The Hidden Treasure

Where Ancient Wisdom Meets Contemporary Psychology

The Value of Being Emotionally Responsive

Written By: Vic Rebman Ph.D - Jul• 22•13

Lauren Rebman, LMFTA

In my work with children, one of the main requests of the parents in families I meet with is to help them decrease the frequency of their child’s outbursts.  Parents work tirelessly to discipline their children in the right way and follow all the rules, yet their child may continue to respond with an outburst.  Children who have outbursts may be lacking certain life-skills, be struggling with the frustrations of a learning disability, living in a challenging home/school/social environment, etc.  Thus, they may require further intervention.  However, all children can benefit from adults who communicate comfort and understanding, right?

So, I’d like to pose a question to my readers: What if instead of trying to immediately stop an outburst, we “lean” into it?  What if we were to welcome the child’s outburst with validation of their frustration and comfort them in the unpleasant moment?  What may happen?

Children have an innate desire to “be good.”  They want to make their parents happy!  Kids experience frustrations just as adults do and feel disappointed in themselves when they behave in an inappropriate way.  If we can teach our children to welcome uncomfortable emotions and then sit with them calmly while they work through that emotion, aren’t we teaching them something beautiful?  Expressing:

Dear Child, as a human being you will experience negative emotion.  Welcome it, lean into it, learn to calm down and self-soothe, then you can manage it appropriately.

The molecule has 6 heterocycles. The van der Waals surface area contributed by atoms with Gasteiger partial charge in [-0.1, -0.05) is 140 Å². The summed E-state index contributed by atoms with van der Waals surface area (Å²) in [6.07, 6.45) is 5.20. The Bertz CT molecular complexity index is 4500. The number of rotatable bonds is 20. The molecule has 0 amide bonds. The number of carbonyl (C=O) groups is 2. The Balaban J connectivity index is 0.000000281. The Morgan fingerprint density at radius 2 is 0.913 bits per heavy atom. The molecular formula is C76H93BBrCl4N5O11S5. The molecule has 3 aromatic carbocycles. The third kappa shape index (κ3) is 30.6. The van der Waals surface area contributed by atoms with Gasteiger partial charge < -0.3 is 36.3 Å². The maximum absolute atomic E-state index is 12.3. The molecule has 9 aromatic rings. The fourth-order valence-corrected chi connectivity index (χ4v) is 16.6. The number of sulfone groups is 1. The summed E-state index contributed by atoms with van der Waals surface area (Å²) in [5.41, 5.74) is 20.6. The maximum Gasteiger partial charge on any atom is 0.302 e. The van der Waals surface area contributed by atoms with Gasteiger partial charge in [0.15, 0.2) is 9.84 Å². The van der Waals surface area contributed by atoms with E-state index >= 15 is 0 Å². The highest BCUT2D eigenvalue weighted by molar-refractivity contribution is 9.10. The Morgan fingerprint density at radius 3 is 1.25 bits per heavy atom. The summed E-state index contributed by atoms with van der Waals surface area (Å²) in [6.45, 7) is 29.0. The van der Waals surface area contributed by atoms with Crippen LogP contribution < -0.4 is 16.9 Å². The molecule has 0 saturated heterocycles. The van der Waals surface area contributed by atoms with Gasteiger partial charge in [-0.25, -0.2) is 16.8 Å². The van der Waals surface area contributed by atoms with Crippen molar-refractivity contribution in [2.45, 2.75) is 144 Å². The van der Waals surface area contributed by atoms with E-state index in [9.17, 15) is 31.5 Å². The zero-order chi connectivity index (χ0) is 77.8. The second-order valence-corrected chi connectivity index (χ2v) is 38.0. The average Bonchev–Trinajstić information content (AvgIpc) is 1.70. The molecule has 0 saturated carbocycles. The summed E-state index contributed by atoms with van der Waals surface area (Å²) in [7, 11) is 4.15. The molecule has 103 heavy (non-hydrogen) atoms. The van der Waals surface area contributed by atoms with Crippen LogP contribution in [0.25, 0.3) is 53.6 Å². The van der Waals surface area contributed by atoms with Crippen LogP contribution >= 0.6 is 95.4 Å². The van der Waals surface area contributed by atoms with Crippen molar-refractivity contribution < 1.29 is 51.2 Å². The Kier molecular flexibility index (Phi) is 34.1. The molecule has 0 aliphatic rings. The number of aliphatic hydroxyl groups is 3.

On the flip side, if we immediately attempt to punish them for a bad behavior (experienced by the child  as reprimanding them for their negative emotion), what might we be unintentionally teaching them?  In this, the child may be hearing:

Dear Child, as a human being you will experience negative emotion.  You should immediately attempt to extinguish the feeling!  It is inappropriate to be angry, scared, or uncertain.  I am so disappointed in you.

Teaching the difference between right and wrong is important and appropriate consequences can be valuable, however, we need to wait for the “teachable moment” to dole out consequences and lessons.  If your child is in the moment, stay in that moment with them!  This will model healthy self-soothing and emotional management strategies, the power of being in a calm state, and build self-esteem, self-confidence, a secure parent-child relationship, and more!

Let’s teach our children, students, clients, friends, and family:

It’s ok to feel unpleasant emotions.  I want to understand what you’re feeling so I can help you manage the emotion appropriately.  I care for you, so let’s take the time to lean into the problem.  We can worry about problem-solving later.




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